The deal could take a year to complete
"It varies, and a lot of the reason why is that 'regulator' piece. Between the companies, it can go through in a few months, but if [regulators] attempt to stop [the sale], then that could slow it down" significantly, warned Gatza. The Wall Street Journal predicts that the merger -- which would be 2015's largest to date, at an estimated price of $130 billion -- could take up to a year.
Coca-Cola, Burger King, Philip Morris, and Heinz are sorta entwined in this, too
In an odd bit of globalized corporate incest, SABMiller supplements its beer business by providing bottling services for Coca-Cola in Africa. Altria, Inc., the parent company of tobacco heavyweight Philip Morris, is a minority owner of SABMiller. On the other side of the table, 3G (the Brazilian private-equity fund behind ABI), has also "orchestrated takeovers" of Heinz & Burger King in the past, according to Reuters.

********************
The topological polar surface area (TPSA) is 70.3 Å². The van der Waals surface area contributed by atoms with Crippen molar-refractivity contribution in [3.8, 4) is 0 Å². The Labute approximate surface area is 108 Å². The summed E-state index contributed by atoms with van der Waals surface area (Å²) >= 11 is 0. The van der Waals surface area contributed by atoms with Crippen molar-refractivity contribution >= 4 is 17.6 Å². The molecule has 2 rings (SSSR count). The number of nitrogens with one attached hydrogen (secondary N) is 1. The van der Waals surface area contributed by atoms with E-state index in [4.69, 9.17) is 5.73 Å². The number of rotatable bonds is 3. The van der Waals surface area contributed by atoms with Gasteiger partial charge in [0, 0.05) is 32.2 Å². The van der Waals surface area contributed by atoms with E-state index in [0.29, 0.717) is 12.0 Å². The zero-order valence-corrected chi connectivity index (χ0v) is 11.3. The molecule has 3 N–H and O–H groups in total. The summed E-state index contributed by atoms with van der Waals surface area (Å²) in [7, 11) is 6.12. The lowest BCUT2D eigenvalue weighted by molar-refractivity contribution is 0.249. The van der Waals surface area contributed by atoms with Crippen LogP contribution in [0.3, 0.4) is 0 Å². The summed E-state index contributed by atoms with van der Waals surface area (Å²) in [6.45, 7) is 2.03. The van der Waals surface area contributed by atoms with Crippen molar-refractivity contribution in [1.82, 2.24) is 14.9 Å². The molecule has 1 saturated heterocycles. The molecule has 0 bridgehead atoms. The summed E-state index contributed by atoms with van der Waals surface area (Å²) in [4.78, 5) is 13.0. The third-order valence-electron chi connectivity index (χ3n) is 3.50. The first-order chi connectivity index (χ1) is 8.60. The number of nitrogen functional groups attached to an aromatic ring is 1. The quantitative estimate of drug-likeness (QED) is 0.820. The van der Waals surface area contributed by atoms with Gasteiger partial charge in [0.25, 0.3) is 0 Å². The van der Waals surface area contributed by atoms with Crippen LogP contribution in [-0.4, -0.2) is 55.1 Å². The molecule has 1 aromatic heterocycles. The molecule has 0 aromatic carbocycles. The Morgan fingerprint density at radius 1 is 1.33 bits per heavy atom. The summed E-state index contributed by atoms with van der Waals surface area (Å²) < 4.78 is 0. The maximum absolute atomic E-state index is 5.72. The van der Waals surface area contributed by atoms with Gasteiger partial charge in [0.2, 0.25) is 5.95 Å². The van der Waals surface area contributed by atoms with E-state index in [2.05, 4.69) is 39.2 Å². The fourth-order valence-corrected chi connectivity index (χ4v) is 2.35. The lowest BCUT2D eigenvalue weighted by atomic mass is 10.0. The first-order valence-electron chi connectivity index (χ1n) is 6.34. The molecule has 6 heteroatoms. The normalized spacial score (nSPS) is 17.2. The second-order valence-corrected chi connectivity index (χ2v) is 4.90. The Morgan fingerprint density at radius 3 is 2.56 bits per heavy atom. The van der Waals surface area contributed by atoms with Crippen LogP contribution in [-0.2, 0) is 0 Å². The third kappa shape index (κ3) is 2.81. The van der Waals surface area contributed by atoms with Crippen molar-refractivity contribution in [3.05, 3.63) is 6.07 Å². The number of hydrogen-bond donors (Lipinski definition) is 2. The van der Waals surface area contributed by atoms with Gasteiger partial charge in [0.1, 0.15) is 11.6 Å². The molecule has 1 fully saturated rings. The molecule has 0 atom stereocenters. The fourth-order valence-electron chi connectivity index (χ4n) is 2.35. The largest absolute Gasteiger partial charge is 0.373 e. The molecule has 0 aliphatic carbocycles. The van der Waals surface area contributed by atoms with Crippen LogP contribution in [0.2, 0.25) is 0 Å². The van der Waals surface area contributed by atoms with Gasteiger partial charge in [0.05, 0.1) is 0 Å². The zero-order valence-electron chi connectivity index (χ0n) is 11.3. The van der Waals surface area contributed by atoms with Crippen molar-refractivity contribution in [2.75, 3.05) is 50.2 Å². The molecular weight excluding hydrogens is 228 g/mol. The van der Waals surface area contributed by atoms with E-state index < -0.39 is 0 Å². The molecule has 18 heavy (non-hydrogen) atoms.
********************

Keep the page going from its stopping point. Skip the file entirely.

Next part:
This has nothing to do with the beer implications of the deal, but it does serve as a reminder that big corporations are basically all intertwined in some way. Capitalism!
Conclusion: what this means for you
Despite the massive corporate upheaval that a deal like this could bring about, the average beer drinker -- me and you -- don't have much to worry about. "There probably won't be much in the way of noticeable changes" if Molson Coors buys MillerCoors, hypothesized Gatza. Beers are heavily branded products (you know this), so it's unlikely ABI would rename all Miller's beers, change their colors, or meddle with their production recipes, he said.